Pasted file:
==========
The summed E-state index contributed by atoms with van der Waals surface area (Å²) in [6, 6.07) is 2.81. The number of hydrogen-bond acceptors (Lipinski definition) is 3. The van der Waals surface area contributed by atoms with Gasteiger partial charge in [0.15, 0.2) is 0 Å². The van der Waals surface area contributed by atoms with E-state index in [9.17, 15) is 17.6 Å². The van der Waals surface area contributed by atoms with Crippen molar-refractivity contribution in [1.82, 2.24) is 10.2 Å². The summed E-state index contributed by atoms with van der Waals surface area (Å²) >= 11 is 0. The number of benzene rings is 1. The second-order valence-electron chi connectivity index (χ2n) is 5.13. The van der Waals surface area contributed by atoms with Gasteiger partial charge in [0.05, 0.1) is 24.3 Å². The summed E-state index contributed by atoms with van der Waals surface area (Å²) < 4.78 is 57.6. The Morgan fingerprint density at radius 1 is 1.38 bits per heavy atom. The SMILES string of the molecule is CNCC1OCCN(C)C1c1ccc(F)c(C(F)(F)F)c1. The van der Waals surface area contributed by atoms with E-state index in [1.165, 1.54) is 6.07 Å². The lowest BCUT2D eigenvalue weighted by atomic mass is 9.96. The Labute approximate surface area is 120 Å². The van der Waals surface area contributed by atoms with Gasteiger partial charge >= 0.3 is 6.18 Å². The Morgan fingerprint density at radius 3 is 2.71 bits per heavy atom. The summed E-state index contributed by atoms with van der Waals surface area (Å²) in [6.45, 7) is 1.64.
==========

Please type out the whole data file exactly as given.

The summed E-state index contributed by atoms with van der Waals surface area (Å²) in [6, 6.07) is 2.81. The number of hydrogen-bond acceptors (Lipinski definition) is 3. The van der Waals surface area contributed by atoms with Gasteiger partial charge in [0.15, 0.2) is 0 Å². The van der Waals surface area contributed by atoms with E-state index in [9.17, 15) is 17.6 Å². The van der Waals surface area contributed by atoms with Crippen molar-refractivity contribution in [1.82, 2.24) is 10.2 Å². The summed E-state index contributed by atoms with van der Waals surface area (Å²) >= 11 is 0. The number of benzene rings is 1. The second-order valence-electron chi connectivity index (χ2n) is 5.13. The van der Waals surface area contributed by atoms with Gasteiger partial charge in [0.05, 0.1) is 24.3 Å². The summed E-state index contributed by atoms with van der Waals surface area (Å²) < 4.78 is 57.6. The Morgan fingerprint density at radius 1 is 1.38 bits per heavy atom. The SMILES string of the molecule is CNCC1OCCN(C)C1c1ccc(F)c(C(F)(F)F)c1. The van der Waals surface area contributed by atoms with E-state index in [1.165, 1.54) is 6.07 Å². The lowest BCUT2D eigenvalue weighted by atomic mass is 9.96. The Labute approximate surface area is 120 Å². The van der Waals surface area contributed by atoms with Gasteiger partial charge >= 0.3 is 6.18 Å². The Morgan fingerprint density at radius 3 is 2.71 bits per heavy atom. The summed E-state index contributed by atoms with van der Waals surface area (Å²) in [6.45, 7) is 1.64.